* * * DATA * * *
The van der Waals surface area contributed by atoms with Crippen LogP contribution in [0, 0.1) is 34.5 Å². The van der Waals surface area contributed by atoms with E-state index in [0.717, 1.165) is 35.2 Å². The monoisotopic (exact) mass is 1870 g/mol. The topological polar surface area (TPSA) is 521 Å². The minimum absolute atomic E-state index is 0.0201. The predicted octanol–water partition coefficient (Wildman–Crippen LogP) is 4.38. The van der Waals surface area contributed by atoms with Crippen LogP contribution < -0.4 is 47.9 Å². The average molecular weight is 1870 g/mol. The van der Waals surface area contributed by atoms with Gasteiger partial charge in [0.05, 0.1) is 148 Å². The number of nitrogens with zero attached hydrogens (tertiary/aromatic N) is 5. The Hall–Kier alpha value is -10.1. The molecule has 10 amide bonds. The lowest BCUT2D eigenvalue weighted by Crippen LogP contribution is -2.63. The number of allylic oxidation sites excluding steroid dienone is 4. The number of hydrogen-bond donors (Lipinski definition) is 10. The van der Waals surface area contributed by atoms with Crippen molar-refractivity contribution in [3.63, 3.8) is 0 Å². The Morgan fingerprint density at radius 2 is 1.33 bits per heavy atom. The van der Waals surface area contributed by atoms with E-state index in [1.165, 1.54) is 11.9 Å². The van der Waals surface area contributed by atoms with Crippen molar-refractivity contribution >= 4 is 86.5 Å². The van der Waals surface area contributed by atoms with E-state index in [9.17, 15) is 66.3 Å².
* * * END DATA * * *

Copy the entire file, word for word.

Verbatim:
The van der Waals surface area contributed by atoms with Crippen LogP contribution in [0, 0.1) is 34.5 Å². The van der Waals surface area contributed by atoms with E-state index in [0.717, 1.165) is 35.2 Å². The monoisotopic (exact) mass is 1870 g/mol. The topological polar surface area (TPSA) is 521 Å². The minimum absolute atomic E-state index is 0.0201. The predicted octanol–water partition coefficient (Wildman–Crippen LogP) is 4.38. The van der Waals surface area contributed by atoms with Crippen LogP contribution < -0.4 is 47.9 Å². The average molecular weight is 1870 g/mol. The van der Waals surface area contributed by atoms with Gasteiger partial charge in [0.05, 0.1) is 148 Å². The number of nitrogens with zero attached hydrogens (tertiary/aromatic N) is 5. The Hall–Kier alpha value is -10.1. The molecule has 10 amide bonds. The lowest BCUT2D eigenvalue weighted by Crippen LogP contribution is -2.63. The number of allylic oxidation sites excluding steroid dienone is 4. The number of hydrogen-bond donors (Lipinski definition) is 10. The van der Waals surface area contributed by atoms with Crippen molar-refractivity contribution in [3.63, 3.8) is 0 Å². The Morgan fingerprint density at radius 2 is 1.33 bits per heavy atom. The van der Waals surface area contributed by atoms with E-state index in [1.165, 1.54) is 11.9 Å². The van der Waals surface area contributed by atoms with Crippen molar-refractivity contribution >= 4 is 86.5 Å². The van der Waals surface area contributed by atoms with E-state index in [9.17, 15) is 66.3 Å².